A clash of cultures?

We often hear of the “East” and “West”, seemingly dichotomous worlds whose cultural boundaries “clash” more often than they meet. The relationship between them is longstanding, forged over years of multiple encounters that are deeply intertwined with the history and legacy of colonialism. European expansion in (what Western travelers and scholars named) the ‘Orient’ was motivated by a host of factors: from economic expansion and the discovery of new trade routes; missionary quests and the spread of religious ideals; to political motivations and the search for power. A particular blend of confusion, fear, and mutual fascination with ‘the other’ framed these colonial encounters, giving rise to an “East” and “West” that Orientalist painters, writers and poets imagined. 

The relationship between East and West is complex, to say the least. Colonial legacies and postcolonial discourses weigh heavy, and perhaps their most notable critic is Edward Said, whose seminal work—Orientalism—examined the power relations underlying these encounters. Contemporary travelers to the Orient are faced with a visual conundrum: do they let their eyes see the countries as the Europeans who came before them did, or do they embark on their journeys with fresh outlooks that shatter preconceived notions? The answer, I’m afraid, is neither simple nor direct. Whilst Orientalist discourse can never be an accurate reflection of the East it claims thorough knowledge of, its words and paintings take symbolic inspiration from occurrences, customs, and traditions that are part and parcel of everyday culture.

Lebanon: An Orientalist Itinerary

This small country overlooking the Mediterranean is a melting pot of Phoenician, Roman, Ottoman, and French colonial ruling legacies, a melange that has produced its unique cultural heritage and much Orientalist discourse to accompany it. Rather than dismiss what their paintbrushes and pens have to say, we urge budding travelers to explore Lebanon with an Orientalist itinerary in mind for the many hidden gems they will encounter; let your eyes, minds, and hearts explore an Orient so often spoken for but rarely left to speak for itself.

Looking for a room with an orientalist twist? Try Zanzoun, one of our Beirut Bed & Breakfasts.

Head to the northern city of Tripoli for a walk around its impressive souks and a tour of its hammams—beautiful structures that offer a glimpse into Ottoman Lebanon. Equally impressive are the souks in the southern city of Saida, where you can score a few bargains and enjoy delicious traditional pastries. You are likely to find small cafes tucked into stone archways, with customers enjoying a shisha outside whilst playing cards; much like a scene from an Orientalist painting, these frames offer a snippet of everyday life.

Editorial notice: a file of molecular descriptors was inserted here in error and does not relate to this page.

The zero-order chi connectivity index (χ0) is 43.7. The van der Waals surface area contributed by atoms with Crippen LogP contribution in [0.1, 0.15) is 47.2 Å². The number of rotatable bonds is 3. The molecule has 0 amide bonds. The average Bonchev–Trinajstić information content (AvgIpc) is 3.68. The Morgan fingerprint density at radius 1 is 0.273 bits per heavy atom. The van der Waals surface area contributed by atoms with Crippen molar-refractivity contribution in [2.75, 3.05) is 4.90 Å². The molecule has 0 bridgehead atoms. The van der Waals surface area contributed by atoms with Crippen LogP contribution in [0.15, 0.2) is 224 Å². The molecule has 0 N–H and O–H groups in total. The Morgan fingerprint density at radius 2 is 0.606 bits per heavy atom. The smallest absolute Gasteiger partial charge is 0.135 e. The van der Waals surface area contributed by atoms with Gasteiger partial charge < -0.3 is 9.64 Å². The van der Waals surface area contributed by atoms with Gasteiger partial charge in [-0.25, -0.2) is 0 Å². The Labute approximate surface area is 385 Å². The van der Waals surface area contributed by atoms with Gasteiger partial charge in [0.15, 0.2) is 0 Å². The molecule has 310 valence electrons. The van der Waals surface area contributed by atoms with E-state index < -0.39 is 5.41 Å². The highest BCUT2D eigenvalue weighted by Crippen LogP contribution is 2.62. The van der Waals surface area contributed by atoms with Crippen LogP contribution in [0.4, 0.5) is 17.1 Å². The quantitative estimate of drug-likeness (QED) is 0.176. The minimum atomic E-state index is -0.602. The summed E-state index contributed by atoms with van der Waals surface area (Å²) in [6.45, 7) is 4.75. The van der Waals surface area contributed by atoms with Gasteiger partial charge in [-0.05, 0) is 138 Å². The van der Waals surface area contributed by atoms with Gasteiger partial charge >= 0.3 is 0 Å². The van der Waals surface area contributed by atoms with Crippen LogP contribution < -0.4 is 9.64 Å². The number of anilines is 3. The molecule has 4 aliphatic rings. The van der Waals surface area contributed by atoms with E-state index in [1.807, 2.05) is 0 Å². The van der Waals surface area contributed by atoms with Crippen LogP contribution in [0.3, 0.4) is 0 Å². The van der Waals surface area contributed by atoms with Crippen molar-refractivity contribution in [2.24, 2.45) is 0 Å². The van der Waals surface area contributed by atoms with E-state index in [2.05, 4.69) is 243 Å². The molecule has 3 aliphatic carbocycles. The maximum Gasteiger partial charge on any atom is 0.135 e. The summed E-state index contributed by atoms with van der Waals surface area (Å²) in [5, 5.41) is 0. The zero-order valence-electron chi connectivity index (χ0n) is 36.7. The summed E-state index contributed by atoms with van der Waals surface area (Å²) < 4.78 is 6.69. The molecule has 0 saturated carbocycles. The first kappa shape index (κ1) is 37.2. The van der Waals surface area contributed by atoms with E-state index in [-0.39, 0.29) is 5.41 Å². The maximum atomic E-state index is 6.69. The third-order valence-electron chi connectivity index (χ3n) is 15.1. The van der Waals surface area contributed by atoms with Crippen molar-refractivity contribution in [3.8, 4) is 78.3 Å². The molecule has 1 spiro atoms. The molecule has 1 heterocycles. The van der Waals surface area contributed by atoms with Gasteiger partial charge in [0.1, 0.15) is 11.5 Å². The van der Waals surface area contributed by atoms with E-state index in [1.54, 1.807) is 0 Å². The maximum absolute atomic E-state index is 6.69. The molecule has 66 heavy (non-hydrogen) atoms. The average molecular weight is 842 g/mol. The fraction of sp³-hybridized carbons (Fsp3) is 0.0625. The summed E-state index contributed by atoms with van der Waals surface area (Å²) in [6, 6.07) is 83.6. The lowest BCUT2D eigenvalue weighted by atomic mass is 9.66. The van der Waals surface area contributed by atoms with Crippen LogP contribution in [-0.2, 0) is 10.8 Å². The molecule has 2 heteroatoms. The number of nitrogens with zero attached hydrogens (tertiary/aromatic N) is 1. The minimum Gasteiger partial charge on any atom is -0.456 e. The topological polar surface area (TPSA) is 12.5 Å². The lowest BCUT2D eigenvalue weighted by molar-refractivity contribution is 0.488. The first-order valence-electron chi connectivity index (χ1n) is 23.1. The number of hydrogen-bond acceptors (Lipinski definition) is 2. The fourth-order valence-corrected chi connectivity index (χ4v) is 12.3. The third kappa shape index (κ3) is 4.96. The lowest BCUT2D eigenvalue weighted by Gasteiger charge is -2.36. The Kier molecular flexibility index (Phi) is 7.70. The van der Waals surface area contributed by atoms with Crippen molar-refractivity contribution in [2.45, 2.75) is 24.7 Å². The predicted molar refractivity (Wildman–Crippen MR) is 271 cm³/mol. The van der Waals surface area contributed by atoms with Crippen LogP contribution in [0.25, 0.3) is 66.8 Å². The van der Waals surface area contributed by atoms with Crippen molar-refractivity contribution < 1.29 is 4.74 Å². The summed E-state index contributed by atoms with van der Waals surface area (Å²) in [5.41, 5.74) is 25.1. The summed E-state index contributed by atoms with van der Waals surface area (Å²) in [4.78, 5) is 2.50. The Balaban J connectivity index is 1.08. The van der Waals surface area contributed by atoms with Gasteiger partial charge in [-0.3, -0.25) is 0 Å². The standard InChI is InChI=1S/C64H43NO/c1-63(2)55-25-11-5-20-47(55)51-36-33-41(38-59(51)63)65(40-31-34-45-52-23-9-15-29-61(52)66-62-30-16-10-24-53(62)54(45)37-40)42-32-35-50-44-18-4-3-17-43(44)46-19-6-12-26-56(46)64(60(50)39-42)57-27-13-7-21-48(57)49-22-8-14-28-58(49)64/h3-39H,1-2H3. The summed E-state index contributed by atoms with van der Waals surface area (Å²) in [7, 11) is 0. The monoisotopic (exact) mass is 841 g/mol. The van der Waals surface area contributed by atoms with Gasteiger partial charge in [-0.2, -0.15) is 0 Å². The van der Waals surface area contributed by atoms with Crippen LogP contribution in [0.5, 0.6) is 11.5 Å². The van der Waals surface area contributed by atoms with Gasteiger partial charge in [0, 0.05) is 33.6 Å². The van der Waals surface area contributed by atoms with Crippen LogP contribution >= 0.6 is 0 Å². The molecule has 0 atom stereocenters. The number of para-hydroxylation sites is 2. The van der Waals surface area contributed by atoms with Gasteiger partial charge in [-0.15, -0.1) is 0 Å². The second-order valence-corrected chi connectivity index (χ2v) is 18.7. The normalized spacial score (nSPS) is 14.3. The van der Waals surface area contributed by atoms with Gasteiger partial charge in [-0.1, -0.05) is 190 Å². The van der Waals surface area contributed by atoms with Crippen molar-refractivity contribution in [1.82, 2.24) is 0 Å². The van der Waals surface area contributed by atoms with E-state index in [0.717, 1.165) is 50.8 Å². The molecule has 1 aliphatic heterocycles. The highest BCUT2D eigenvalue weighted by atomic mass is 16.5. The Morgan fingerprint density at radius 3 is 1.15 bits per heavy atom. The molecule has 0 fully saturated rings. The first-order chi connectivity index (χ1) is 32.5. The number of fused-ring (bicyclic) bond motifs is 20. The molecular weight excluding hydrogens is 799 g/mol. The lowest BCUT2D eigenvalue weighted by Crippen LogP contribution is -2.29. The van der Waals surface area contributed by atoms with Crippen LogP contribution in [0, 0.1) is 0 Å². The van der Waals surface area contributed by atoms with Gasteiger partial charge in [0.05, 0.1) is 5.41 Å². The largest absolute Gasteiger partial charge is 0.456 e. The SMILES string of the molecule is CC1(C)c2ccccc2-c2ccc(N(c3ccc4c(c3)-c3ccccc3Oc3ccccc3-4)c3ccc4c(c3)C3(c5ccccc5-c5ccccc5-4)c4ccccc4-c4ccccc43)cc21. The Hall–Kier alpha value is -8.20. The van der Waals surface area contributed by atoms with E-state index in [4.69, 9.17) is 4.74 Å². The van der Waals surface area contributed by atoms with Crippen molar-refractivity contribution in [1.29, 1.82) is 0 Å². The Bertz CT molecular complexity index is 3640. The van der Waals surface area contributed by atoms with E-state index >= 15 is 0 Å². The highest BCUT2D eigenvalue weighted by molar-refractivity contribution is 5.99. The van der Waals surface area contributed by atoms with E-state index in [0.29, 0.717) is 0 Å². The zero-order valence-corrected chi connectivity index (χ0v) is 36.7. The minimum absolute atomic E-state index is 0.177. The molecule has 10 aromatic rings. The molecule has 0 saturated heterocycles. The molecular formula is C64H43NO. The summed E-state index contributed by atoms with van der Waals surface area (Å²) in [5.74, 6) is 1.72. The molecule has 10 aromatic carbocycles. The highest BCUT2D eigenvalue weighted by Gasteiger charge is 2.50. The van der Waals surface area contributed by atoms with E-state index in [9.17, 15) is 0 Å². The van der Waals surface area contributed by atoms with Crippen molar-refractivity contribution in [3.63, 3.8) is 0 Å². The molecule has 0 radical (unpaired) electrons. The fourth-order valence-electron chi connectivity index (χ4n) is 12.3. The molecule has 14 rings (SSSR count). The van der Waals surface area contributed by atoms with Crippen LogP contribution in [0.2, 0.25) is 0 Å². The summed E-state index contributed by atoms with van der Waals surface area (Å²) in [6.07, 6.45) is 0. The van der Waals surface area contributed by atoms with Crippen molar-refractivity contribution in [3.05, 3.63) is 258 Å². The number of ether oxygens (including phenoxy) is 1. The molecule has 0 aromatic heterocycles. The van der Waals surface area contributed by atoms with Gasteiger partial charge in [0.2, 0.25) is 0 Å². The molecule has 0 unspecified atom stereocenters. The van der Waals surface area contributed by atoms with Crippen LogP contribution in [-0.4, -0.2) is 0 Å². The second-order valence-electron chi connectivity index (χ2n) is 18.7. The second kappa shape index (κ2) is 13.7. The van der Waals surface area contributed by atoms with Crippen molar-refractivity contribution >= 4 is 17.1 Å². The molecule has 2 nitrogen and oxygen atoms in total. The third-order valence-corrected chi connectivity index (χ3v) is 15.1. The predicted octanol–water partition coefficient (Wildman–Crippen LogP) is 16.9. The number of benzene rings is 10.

Ibn Jubayr, a traveler from Andalusia, penned ar-Rihla, an account of his Pilgrimage to Mecca and Medina in the 12th century. He wrote about the powerful port city of Tyre and the bridal procession he witnessed there, a spectacle merging faith and custom in beautiful fashion. Today, the ‘bride of the sea’ boasts one of the cleanest beaches in the country, as well as the impressive archaeological sites that would make any history enthusiast’s heart flutter (pg. 58, Other Routes: 1500 Years of African and Asian Travel Writing; Tabish khair, Martin Leer, Justin D. Edwards).

One of the most of most famous 19th century travelers to Lebanon is Alphonse de Lamartine, who named the country a site de mes rêves, a perfect Eden with mountain, sea, and fresh air. He spoke of the picturesque traditional homes dotting the Chouf mountains and the splendor of Emir Bashir’s palace in the village of Deir El-Qamar—sites that you can enjoy and marvel to this day. His travels took him to the summits of snow-capped Sannine, couverts de neiges éternelles (covered in eternal snow), and back down to the heart of Baalbek, city of the Sun, whose ruins left him awestruck: “C’était en effet la merveille du désert ; la fabuleuse Baalbek, qui sortait toute éclatante de son sépulcre inconnu, pour nous raconter des âges dont l’histoire a perdu la mémoire” (pg. 454, Voyage en Orient, Vol. 1; Alphonse de Lamartine). His writings bring us along for the journey, but we urge curious minds to come see the beauty of these sites for themselves, as words do not do them justice.

Another French travel-writer, Gérard de Nerval, was fascinated by the melange of great religious traditions he found in Lebanon (pg. 240, French Romantic Travel Writing: Chateaubriand to Nerval; C.W. Thompson). Much has changed since his visit, green has given way to concrete high-rises, but what remain are defiant markers of Lebanon’s uniqueness: the church next to the mosque, the veiled woman and her comrade in a mini-skirt, the burqa and the bikini at the beach, the man in his sherwal next to another in jeans…a unique blend of faiths and customs, inviting all those of open minds and hearts to embrace it with open arms.

The Lebanon We Love

Our Lebanon is a mix of the beautiful and mysterious; the symmetry and asymmetry of the lines and curves on traditional homes and in old souks, the quaintness of hidden cafes, the rush of finding a delicious baklava store around the corner, the kohl-rimmed eyes of Lebanese women walking the streets of Hamra, and the click-clack of pieces moving along backgammon boards… it is more than Orientalist painters and writers could have ever imagined.